If you’ve been in the store the past week or so you’ve heard us gushing over Helen MacDonald’s tremendous new book, H is for Hawk. Brad at the Oakland store, in particular, has turned talking to people about the book into a mixed-martial-art submission move. He's a little excitable sometimes. In any event, we love seeing debut authors come out of the gate so strong, and are very excited to see the New York Times is slowly catching up with our level of enthusiasm.
"Paste in the video! Paste in the video!" Brad is screeching. So, here goes:
Two harrowing poems, by two of our most important poets, Claudia Rankine and Amiri Baraka.
We’ve been itching to do this table display for a while. It is, we felt, time for One-Star Reviews … Five-Star Books. (Kudos to http://onestarbookreview.tumblr.com.)
Posting this a week in advance of Martin Luther King Day so we can all get on the right page with the harmonies when we sing it together.
Lookie there! James Patterson name-checked us in his lastest book, Hope to Die!
I remember the day vividly: sitting in the stacks of the Cincinnati Public Library, my feet propped up, headphones on. I'd been self-educating myself in jazz the past year or so, and I was wading into the deeper waters of Max Roach's We Insist! album. And then “Triptych: Prayer/Protest/Peace” came on. With it, a whole new world of music, history, political protest, and possibility broke upon me — not bad for a nine-minute song with no recognizable words.
What I appreciated most about “Triptych” then, and still today, listening to it as I type these words, is how Abbey Lincoln so completely inhabits her lament and her anger . . . and maybe her sensuality as a whole. Her voice in this track, as it were, takes on physical form. Coupled with Roach’s drum especially, you’re thumped in the chest, first with her thumb, then her elbow; you see her chest heave, almost luridly; and you feel her breath inside your ear and against your neck. By the time the song ends, you’ve not so much “seen through her eyes,” as you’ve been seen, finally, by her. Oh, Abbey Lincoln . . . how we miss you. -- Brad J.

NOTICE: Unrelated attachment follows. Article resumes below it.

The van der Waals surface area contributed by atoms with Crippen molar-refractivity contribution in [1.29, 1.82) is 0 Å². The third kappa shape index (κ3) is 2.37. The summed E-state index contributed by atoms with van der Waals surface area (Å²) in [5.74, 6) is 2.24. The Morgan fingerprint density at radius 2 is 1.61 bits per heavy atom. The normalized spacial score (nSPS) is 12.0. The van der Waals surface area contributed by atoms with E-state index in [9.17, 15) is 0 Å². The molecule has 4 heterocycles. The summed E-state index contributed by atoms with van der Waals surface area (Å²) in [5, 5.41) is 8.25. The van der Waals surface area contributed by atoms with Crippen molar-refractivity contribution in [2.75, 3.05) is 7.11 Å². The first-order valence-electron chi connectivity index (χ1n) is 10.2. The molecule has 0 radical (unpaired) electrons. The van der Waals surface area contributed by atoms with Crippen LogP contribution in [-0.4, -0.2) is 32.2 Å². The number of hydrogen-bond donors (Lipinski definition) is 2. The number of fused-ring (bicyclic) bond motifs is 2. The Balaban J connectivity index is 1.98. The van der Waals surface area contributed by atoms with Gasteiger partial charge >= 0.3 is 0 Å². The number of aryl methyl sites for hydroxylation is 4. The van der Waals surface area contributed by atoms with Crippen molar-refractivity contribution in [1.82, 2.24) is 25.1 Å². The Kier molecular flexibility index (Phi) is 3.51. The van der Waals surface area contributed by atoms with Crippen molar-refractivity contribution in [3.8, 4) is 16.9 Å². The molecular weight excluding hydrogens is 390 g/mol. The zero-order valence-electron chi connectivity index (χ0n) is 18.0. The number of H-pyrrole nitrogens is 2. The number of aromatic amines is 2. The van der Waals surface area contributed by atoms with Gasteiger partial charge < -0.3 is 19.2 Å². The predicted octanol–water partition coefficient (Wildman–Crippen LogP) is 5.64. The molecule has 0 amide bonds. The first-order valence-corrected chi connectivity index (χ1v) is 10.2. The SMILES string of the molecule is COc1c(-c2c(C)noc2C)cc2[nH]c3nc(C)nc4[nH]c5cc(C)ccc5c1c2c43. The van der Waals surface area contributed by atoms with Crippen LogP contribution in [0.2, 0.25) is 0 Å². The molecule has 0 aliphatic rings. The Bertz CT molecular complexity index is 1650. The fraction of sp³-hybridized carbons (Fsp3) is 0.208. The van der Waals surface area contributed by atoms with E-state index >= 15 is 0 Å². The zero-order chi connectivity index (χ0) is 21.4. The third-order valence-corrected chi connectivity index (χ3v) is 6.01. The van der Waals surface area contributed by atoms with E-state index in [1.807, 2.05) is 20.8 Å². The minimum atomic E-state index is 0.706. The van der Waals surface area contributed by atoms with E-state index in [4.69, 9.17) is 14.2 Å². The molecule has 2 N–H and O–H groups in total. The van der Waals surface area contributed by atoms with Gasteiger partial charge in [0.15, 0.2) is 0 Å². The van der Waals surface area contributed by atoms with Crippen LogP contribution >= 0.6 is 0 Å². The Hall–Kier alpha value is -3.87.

It's that time of year . . . the Best Books of the Year list season! What is your custom to ring in this special time? Maybe you swap considered opinions with friends during dinner and grumble grievances alone over leftovers. Do you cobble together your own lists, in defiance of what "They" (whoever they are) say? Or perhaps you're "Normal" (whatever that is) and have a few regular lists that you trust, take a few notes, and shuffle over to your local Diesel to give them a look?
The list below does not intend to be comprehensive. Consider it a sort of Best of the Best Books of 2014 Lists. And be sure to check back on it from time to time this month. It's early December, after all, and arriving late to the party is as much a holiday tradition as throwing one in the first place.